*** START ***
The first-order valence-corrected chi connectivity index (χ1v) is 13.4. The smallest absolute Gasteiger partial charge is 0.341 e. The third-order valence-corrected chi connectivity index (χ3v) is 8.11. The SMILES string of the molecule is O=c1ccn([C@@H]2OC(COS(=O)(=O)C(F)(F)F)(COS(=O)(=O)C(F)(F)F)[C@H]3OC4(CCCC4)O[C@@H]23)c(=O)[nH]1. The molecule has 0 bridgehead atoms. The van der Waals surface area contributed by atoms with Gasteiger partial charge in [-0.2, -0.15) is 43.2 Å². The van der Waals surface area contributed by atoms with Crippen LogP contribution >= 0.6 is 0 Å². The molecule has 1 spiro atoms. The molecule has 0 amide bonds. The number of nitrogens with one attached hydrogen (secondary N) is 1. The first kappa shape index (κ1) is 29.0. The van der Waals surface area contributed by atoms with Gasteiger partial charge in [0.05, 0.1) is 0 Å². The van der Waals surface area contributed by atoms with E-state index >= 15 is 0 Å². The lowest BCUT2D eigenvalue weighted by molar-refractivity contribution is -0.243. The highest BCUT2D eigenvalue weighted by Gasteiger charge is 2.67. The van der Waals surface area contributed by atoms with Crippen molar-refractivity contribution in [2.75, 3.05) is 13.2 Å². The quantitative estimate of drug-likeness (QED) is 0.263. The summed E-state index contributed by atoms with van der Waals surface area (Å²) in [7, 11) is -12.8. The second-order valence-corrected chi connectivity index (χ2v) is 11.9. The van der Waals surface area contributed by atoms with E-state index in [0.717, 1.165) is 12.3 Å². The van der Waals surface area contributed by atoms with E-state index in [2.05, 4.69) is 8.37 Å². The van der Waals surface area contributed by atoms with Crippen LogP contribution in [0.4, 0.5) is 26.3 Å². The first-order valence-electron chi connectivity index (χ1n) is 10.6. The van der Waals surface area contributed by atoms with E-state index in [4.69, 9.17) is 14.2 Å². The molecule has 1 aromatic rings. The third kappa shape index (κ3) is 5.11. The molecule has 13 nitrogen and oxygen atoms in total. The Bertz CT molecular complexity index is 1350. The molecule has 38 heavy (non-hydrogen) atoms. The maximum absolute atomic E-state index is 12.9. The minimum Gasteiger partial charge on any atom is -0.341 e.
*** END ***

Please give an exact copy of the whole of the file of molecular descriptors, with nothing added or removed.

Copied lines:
The first-order valence-corrected chi connectivity index (χ1v) is 13.4. The smallest absolute Gasteiger partial charge is 0.341 e. The third-order valence-corrected chi connectivity index (χ3v) is 8.11. The SMILES string of the molecule is O=c1ccn([C@@H]2OC(COS(=O)(=O)C(F)(F)F)(COS(=O)(=O)C(F)(F)F)[C@H]3OC4(CCCC4)O[C@@H]23)c(=O)[nH]1. The molecule has 0 bridgehead atoms. The van der Waals surface area contributed by atoms with Gasteiger partial charge in [-0.2, -0.15) is 43.2 Å². The van der Waals surface area contributed by atoms with Crippen LogP contribution >= 0.6 is 0 Å². The molecule has 1 spiro atoms. The molecule has 0 amide bonds. The number of nitrogens with one attached hydrogen (secondary N) is 1. The first kappa shape index (κ1) is 29.0. The van der Waals surface area contributed by atoms with Gasteiger partial charge in [0.05, 0.1) is 0 Å². The van der Waals surface area contributed by atoms with E-state index >= 15 is 0 Å². The lowest BCUT2D eigenvalue weighted by molar-refractivity contribution is -0.243. The highest BCUT2D eigenvalue weighted by Gasteiger charge is 2.67. The van der Waals surface area contributed by atoms with Crippen molar-refractivity contribution in [2.75, 3.05) is 13.2 Å². The quantitative estimate of drug-likeness (QED) is 0.263. The summed E-state index contributed by atoms with van der Waals surface area (Å²) in [7, 11) is -12.8. The second-order valence-corrected chi connectivity index (χ2v) is 11.9. The van der Waals surface area contributed by atoms with E-state index in [0.717, 1.165) is 12.3 Å². The van der Waals surface area contributed by atoms with E-state index in [2.05, 4.69) is 8.37 Å². The van der Waals surface area contributed by atoms with Crippen LogP contribution in [0.4, 0.5) is 26.3 Å². The first-order valence-electron chi connectivity index (χ1n) is 10.6. The van der Waals surface area contributed by atoms with E-state index in [4.69, 9.17) is 14.2 Å². The molecule has 1 aromatic rings. The third kappa shape index (κ3) is 5.11. The molecule has 13 nitrogen and oxygen atoms in total. The Bertz CT molecular complexity index is 1350. The molecule has 38 heavy (non-hydrogen) atoms. The maximum absolute atomic E-state index is 12.9. The minimum Gasteiger partial charge on any atom is -0.341 e.